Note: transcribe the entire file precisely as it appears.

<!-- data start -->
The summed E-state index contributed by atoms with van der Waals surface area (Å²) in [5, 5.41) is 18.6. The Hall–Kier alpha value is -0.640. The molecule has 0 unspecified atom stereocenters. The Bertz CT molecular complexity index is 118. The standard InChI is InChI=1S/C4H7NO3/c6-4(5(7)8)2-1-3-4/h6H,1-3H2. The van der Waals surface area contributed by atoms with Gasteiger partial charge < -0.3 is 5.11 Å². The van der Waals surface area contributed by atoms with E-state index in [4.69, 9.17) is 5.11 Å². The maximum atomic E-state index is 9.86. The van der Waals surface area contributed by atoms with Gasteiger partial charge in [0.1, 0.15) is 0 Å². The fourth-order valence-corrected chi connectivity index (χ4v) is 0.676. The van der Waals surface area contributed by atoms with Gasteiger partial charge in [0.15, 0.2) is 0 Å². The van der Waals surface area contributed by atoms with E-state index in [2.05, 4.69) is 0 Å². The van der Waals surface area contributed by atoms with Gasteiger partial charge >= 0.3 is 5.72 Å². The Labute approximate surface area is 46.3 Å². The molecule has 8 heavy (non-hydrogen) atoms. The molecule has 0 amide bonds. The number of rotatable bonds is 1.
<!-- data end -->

The summed E-state index contributed by atoms with van der Waals surface area (Å²) in [5, 5.41) is 18.6. The Hall–Kier alpha value is -0.640. The molecule has 0 unspecified atom stereocenters. The Bertz CT molecular complexity index is 118. The standard InChI is InChI=1S/C4H7NO3/c6-4(5(7)8)2-1-3-4/h6H,1-3H2. The van der Waals surface area contributed by atoms with Gasteiger partial charge < -0.3 is 5.11 Å². The van der Waals surface area contributed by atoms with E-state index in [4.69, 9.17) is 5.11 Å². The maximum atomic E-state index is 9.86. The van der Waals surface area contributed by atoms with Gasteiger partial charge in [0.1, 0.15) is 0 Å². The fourth-order valence-corrected chi connectivity index (χ4v) is 0.676. The van der Waals surface area contributed by atoms with Gasteiger partial charge in [0.15, 0.2) is 0 Å². The van der Waals surface area contributed by atoms with E-state index in [2.05, 4.69) is 0 Å². The van der Waals surface area contributed by atoms with Gasteiger partial charge >= 0.3 is 5.72 Å². The Labute approximate surface area is 46.3 Å². The molecule has 8 heavy (non-hydrogen) atoms. The molecule has 0 amide bonds. The number of rotatable bonds is 1.